Soak a bare-root plant in water for four hours before planting. Situate the plant so the top of the root ball is slightly above the surrounding soil. Spread the roots over and down the cone. Holding the plant in place, start filling in the hole with the soil you removed. Firm the soil in place as you fill in the hole. When the soil is about 4 inches from the top of the hole, add water to settle the soil in place. If the plant starts to settle, add more soil under it until it is again at proper height above the soil. Finish filling in with soil and then water again. But don’t overwater; the soil should be moist but not soggy.

For a balled-and-burlapped plant, the top of the root ball should be about 2 inches above the soil line. If the covering is burlap, untie the top, pull the burlap about halfway down the root ball, and leave it in place. If the covering is synthetic, remove it completely. Fill the hole with soil, firming it as you go, until you are about 4 inches from the top of the hole. Moisten the soil, and add more soil beneath the plant if it has settled. Continue filling the hole, firming the soil; when you’re finished, moisten the soil until it is thoroughly wet but not soaking.

If planting from a container, gently remove the plant; you may need to tap on the bottom of the container to loosen the root ball. Place the plant on the cone so the root ball is slightly above the surrounding soil. Spread the roots out around the cone and fill in the hole with soil, firming it as you go. Once you’ve finished filling in the hole, water the plant until the soil is moist but not soggy.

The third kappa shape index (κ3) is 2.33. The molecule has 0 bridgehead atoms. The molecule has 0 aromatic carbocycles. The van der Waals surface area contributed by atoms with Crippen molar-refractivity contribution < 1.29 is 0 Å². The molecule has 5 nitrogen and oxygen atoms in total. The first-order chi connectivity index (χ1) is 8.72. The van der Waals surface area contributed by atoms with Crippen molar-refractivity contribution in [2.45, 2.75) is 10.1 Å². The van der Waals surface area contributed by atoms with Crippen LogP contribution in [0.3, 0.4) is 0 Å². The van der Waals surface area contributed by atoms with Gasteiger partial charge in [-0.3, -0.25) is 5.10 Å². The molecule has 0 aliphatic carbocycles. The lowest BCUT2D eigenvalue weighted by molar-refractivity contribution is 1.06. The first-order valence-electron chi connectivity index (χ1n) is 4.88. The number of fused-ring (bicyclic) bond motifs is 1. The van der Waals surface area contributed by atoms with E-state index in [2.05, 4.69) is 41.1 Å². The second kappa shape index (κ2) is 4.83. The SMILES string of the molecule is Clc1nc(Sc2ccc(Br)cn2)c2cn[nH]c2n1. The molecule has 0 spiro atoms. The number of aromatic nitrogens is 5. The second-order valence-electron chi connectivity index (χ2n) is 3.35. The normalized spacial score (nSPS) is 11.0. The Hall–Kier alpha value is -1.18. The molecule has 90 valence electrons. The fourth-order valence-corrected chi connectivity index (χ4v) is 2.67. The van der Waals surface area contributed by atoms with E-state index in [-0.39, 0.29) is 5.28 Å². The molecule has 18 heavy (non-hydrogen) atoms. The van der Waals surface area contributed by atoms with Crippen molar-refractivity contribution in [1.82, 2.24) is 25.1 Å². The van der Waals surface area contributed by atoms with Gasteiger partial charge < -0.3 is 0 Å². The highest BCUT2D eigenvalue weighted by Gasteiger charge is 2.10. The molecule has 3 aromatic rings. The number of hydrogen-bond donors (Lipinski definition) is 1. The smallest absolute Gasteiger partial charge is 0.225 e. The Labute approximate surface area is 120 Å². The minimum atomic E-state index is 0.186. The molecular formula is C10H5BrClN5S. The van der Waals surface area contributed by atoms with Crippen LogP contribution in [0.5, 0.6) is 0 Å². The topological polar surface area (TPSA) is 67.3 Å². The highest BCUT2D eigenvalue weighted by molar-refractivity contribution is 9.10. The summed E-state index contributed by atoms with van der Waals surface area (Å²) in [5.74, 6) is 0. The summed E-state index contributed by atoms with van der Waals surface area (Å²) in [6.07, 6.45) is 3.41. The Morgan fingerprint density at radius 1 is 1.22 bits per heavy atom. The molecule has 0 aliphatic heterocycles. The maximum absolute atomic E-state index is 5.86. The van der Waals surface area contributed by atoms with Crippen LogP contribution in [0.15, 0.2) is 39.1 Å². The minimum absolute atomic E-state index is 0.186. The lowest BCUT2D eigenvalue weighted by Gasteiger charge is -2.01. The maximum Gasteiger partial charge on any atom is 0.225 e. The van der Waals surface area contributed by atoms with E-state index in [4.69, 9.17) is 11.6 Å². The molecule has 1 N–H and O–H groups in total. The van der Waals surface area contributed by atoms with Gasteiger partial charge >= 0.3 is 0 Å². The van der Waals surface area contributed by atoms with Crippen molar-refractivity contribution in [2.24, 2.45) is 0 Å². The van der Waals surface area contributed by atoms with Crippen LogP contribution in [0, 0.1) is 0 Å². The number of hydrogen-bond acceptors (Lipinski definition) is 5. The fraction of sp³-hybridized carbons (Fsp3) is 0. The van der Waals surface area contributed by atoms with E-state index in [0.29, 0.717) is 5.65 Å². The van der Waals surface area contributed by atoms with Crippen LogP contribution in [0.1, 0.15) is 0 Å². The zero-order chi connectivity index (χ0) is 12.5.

Watering shrubs. Once your shrub is planted, keep the soil moist as the plant settles in. During the growing season, form a berm of soil around the planting area to create a watering basin. Water newly planted shrubs when the soil is dry to 2 inches deep. Once a plant is established, water only as needed. Many shrubs won’t need any supplemental watering.

Fertilizing Shrubs

Every shrub has its own nutrient needs. Some, especially the flowering ones, may benefit from an annual application of fertilizer. Others may do fine with the nutrients from the soil they’re in. If a plant looks weak and leaf color is pale, then adding an appropriate fertilizer may be a good idea.

Pruning Hedges & Shrubs

Every shrub has its own pruning needs, but there are some rules that hold true for all shrubs. Removing damaged or dead branches, cutting out branches that have become too thick, and eliminating branches that detract from the overall look of the plant are all reasons to prune. You may also want to prune to keep flower production high or to create a specific look, such as an espalier or a rounded form.

When you prune is of equal importance. Deciduous non-flowering shrubs can be pruned in late winter and early spring, after the danger of frost has passed but before new growth has begun.

You can also prune these plants in mid-summer, to remove excess growth, suckers, and water sprouts. Broad-leafed, non-flowering evergreen shrubs can be pruned in late winter and early spring as well, but they also will do fine if pruned in summer.

Conifers seldom require pruning, but if they do, prune whorl-type conifers such as fir, spruce, and most pines in early spring, cutting new shoots back by about half to a point just above a growth bud. Prune random-branching conifers such as cedar and juniper in late winter or early spring right before growth begins, making sure that the cut branches have some foliage.